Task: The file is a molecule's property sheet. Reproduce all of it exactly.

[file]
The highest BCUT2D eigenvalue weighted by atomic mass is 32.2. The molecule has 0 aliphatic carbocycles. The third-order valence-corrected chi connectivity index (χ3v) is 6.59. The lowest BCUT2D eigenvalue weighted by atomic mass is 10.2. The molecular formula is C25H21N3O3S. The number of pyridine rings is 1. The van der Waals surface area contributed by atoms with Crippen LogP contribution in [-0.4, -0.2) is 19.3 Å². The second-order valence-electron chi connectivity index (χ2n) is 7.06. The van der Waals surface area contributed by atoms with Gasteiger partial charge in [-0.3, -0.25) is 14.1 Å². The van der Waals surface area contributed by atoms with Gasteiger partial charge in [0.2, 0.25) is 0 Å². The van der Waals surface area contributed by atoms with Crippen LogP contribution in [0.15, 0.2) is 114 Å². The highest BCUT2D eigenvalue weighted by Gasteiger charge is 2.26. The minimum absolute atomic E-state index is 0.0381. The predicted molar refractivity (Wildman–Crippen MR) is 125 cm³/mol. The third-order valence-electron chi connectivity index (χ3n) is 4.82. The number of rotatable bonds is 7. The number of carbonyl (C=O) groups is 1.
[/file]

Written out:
The highest BCUT2D eigenvalue weighted by atomic mass is 32.2. The molecule has 0 aliphatic carbocycles. The third-order valence-corrected chi connectivity index (χ3v) is 6.59. The lowest BCUT2D eigenvalue weighted by atomic mass is 10.2. The molecular formula is C25H21N3O3S. The number of pyridine rings is 1. The van der Waals surface area contributed by atoms with Crippen LogP contribution in [-0.4, -0.2) is 19.3 Å². The second-order valence-electron chi connectivity index (χ2n) is 7.06. The van der Waals surface area contributed by atoms with Gasteiger partial charge in [-0.3, -0.25) is 14.1 Å². The van der Waals surface area contributed by atoms with Gasteiger partial charge in [0.2, 0.25) is 0 Å². The van der Waals surface area contributed by atoms with Crippen LogP contribution in [0.15, 0.2) is 114 Å². The highest BCUT2D eigenvalue weighted by Gasteiger charge is 2.26. The minimum absolute atomic E-state index is 0.0381. The predicted molar refractivity (Wildman–Crippen MR) is 125 cm³/mol. The third-order valence-electron chi connectivity index (χ3n) is 4.82. The number of rotatable bonds is 7. The number of carbonyl (C=O) groups is 1.